Words by Matt Kruszelnicki
Photos by Bogdan

Its only a 45 minute flight to Havana, but getting off the plane feels like stepping out of a time machine. All of the vehicles are from the 50s, and the building construction seems ancient. There is no commercial advertising, only billboards with government messages. Everything is extremely vibrant- buildings, cars, people, as well as their clothing. There is no internet, and the influence of outside TV is limited as well. There are NO skateshops or any way to get product unless someone personally brings it in. Amigo Skate Cuba (which was started by Rene, along with his wife and son) have been going there for over 5 years, bringing in gear and raising awareness about the situation. With Amigo Skate Cuba, we were able to bring in over 1000 items including decks/trucks/wheels & apparel.

The streets are surprisingly smooth, with skate spots almost everywhere. Whether we’d be mobbin’ around or stop to skate, locals would often stare with curiosity. Many have never seen it, or only have through limited media. Children always wanted to play, and we let them roll around while we held onto their soccer ball as collateral. Some were even pushing and getting the hang of it pretty quick!


filmed by Chris Miller & Jono Sinclair


Within the first few days we already had the chance to meet or skate with over 30 local skaters of all ages. Our conversational Spanish wasn’t the best, but the language of skateboarding truly prevailed. The locals showed us skate spots, took us out, and told us some epic stories of growing up & overall life in Havana. Amigo Skate Cuba organized a contest at the local skatepark, where over 150 kids showed up just by word of mouth. We saw a lot of talent there and distributed prize packs to many selected winners, along with a product toss afterwards.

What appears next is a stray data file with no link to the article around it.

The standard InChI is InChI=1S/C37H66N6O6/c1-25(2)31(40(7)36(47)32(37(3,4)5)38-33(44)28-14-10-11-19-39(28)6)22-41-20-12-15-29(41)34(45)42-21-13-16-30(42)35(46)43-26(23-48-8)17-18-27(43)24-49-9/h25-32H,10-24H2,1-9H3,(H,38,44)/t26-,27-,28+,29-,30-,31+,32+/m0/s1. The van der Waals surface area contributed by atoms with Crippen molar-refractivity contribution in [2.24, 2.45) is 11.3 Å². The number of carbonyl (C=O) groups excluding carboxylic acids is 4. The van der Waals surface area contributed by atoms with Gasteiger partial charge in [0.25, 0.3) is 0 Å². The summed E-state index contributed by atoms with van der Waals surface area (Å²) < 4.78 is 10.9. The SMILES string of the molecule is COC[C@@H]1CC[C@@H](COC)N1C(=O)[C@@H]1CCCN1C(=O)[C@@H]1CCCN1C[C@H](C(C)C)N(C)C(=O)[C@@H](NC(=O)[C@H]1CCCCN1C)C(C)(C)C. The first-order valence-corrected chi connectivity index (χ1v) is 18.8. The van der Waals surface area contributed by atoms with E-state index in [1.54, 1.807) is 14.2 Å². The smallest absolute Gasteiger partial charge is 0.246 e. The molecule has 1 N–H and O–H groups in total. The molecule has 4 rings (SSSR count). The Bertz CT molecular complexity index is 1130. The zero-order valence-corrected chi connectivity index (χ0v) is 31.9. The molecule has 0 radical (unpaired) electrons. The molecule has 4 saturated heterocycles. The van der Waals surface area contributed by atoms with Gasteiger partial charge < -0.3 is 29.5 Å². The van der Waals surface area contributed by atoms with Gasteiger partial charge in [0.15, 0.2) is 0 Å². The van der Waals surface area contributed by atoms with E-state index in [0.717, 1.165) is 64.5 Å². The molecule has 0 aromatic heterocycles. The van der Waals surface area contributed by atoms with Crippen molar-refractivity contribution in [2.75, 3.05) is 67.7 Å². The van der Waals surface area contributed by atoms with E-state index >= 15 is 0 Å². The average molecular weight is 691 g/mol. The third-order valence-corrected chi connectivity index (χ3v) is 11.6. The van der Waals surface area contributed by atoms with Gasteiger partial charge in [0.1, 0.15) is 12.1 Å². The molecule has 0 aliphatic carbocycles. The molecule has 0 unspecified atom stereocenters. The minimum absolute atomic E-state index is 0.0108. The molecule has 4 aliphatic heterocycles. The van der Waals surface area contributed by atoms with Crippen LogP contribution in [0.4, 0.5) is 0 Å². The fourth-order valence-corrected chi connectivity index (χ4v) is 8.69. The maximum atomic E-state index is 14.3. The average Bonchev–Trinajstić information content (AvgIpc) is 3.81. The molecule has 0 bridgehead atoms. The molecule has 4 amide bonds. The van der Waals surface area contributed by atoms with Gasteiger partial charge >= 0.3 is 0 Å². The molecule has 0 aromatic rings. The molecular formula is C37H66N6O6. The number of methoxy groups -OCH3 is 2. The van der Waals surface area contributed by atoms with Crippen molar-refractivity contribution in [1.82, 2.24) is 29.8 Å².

The local builder Jakub, works for the Czech embassy and builds the skatepark on his free time. Jakub also teaches the locals how to work with concrete. Super cool dude, on our last day we were able to help him finish an obstacle he’d been working on. We left him with plenty of extra supplies and have remained in touch following the progress via email. Everything we accomplished on this trip was a team effort, and had the chance to work with skaters and documentarians who came from Oklahoma, Arkansas, Miami, Los Angeles & a handful of Canadians. Everyone brought down more skate supplies, a BMX bike for Loco, and contributed funds towards building supplies and some even brought paints, tattoo ink & fresh needles for the artists.

There will be a fundraiser June 12th at the indoor Homage TF at 615 Bergen, Brooklyn. The next mission is this month, to conduct the first official Go Skateboarding Day to happen in Cuba. We will organize another contest and facilitate skatepark repairs. Also, will have free lesson clinics at the local elementary school, as well as paint a mural with local and overseas artists. Its a truly amazing experience, and if anyone is interested in getting involved please reach out to us or Amigo Skate Cuba.

We’d like to thank everyone who was involved with making this trip possible, and every brand that donated supplies to give out. Props to Mickey Reyes and Deluxe for the large hard goods donation, and we’d especially like to thank Knockaround Sunglasses for covering some of our operational / flight costs on this trip.